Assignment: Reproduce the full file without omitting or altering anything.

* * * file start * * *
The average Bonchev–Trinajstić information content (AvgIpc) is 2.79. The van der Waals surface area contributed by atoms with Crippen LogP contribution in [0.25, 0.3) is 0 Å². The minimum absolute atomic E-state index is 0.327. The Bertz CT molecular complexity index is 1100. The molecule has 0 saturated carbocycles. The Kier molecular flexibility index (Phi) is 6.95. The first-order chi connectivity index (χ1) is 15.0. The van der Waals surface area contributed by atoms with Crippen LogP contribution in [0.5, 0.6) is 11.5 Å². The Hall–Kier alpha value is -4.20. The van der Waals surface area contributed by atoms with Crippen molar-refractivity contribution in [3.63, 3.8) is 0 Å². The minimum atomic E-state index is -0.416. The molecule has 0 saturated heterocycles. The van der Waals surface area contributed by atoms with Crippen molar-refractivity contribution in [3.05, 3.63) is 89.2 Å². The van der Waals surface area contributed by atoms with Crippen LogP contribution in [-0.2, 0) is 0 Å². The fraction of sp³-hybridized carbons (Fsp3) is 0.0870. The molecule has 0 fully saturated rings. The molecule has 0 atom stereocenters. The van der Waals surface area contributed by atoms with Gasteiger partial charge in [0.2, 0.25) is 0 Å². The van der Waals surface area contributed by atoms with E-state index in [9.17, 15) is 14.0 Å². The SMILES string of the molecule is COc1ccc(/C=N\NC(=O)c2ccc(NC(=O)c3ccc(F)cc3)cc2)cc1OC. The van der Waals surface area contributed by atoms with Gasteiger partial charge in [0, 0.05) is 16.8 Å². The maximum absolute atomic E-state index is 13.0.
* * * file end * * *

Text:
The average Bonchev–Trinajstić information content (AvgIpc) is 2.79. The van der Waals surface area contributed by atoms with Crippen LogP contribution in [0.25, 0.3) is 0 Å². The minimum absolute atomic E-state index is 0.327. The Bertz CT molecular complexity index is 1100. The molecule has 0 saturated carbocycles. The Kier molecular flexibility index (Phi) is 6.95. The first-order chi connectivity index (χ1) is 15.0. The van der Waals surface area contributed by atoms with Crippen LogP contribution in [0.5, 0.6) is 11.5 Å². The Hall–Kier alpha value is -4.20. The van der Waals surface area contributed by atoms with Crippen molar-refractivity contribution in [3.63, 3.8) is 0 Å². The minimum atomic E-state index is -0.416. The molecule has 0 saturated heterocycles. The van der Waals surface area contributed by atoms with Crippen molar-refractivity contribution in [3.05, 3.63) is 89.2 Å². The van der Waals surface area contributed by atoms with Crippen LogP contribution in [-0.2, 0) is 0 Å². The fraction of sp³-hybridized carbons (Fsp3) is 0.0870. The molecule has 0 fully saturated rings. The molecule has 0 atom stereocenters. The van der Waals surface area contributed by atoms with Gasteiger partial charge in [0.2, 0.25) is 0 Å². The van der Waals surface area contributed by atoms with E-state index in [9.17, 15) is 14.0 Å². The SMILES string of the molecule is COc1ccc(/C=N\NC(=O)c2ccc(NC(=O)c3ccc(F)cc3)cc2)cc1OC. The van der Waals surface area contributed by atoms with Gasteiger partial charge in [0, 0.05) is 16.8 Å². The maximum absolute atomic E-state index is 13.0.